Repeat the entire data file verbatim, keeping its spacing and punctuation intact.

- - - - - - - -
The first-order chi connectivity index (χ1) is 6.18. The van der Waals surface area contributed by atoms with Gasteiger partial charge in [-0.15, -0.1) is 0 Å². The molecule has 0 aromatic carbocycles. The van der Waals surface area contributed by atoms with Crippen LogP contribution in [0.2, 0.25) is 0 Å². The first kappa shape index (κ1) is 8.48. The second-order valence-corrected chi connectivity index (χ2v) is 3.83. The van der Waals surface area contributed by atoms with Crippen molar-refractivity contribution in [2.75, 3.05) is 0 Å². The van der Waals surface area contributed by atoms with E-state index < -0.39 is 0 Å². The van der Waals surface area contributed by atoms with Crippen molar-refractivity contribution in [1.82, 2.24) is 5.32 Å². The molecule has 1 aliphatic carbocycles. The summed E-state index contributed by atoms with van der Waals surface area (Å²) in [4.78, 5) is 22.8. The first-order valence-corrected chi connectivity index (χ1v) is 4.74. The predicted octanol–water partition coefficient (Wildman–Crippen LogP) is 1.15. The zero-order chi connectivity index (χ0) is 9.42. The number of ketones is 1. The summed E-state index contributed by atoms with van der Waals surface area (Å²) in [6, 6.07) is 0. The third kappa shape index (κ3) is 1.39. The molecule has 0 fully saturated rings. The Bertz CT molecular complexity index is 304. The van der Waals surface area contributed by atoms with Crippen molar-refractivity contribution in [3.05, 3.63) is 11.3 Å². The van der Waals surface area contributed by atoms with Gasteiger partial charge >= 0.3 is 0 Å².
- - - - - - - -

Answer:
The first-order chi connectivity index (χ1) is 6.18. The van der Waals surface area contributed by atoms with Gasteiger partial charge in [-0.15, -0.1) is 0 Å². The molecule has 0 aromatic carbocycles. The van der Waals surface area contributed by atoms with Crippen LogP contribution in [0.2, 0.25) is 0 Å². The first kappa shape index (κ1) is 8.48. The second-order valence-corrected chi connectivity index (χ2v) is 3.83. The van der Waals surface area contributed by atoms with Crippen molar-refractivity contribution in [2.75, 3.05) is 0 Å². The van der Waals surface area contributed by atoms with E-state index < -0.39 is 0 Å². The van der Waals surface area contributed by atoms with Crippen molar-refractivity contribution in [1.82, 2.24) is 5.32 Å². The molecule has 1 aliphatic carbocycles. The summed E-state index contributed by atoms with van der Waals surface area (Å²) in [4.78, 5) is 22.8. The first-order valence-corrected chi connectivity index (χ1v) is 4.74. The predicted octanol–water partition coefficient (Wildman–Crippen LogP) is 1.15. The zero-order chi connectivity index (χ0) is 9.42. The number of ketones is 1. The summed E-state index contributed by atoms with van der Waals surface area (Å²) in [6, 6.07) is 0. The third kappa shape index (κ3) is 1.39. The molecule has 0 fully saturated rings. The Bertz CT molecular complexity index is 304. The van der Waals surface area contributed by atoms with Crippen molar-refractivity contribution in [3.05, 3.63) is 11.3 Å². The van der Waals surface area contributed by atoms with Gasteiger partial charge >= 0.3 is 0 Å².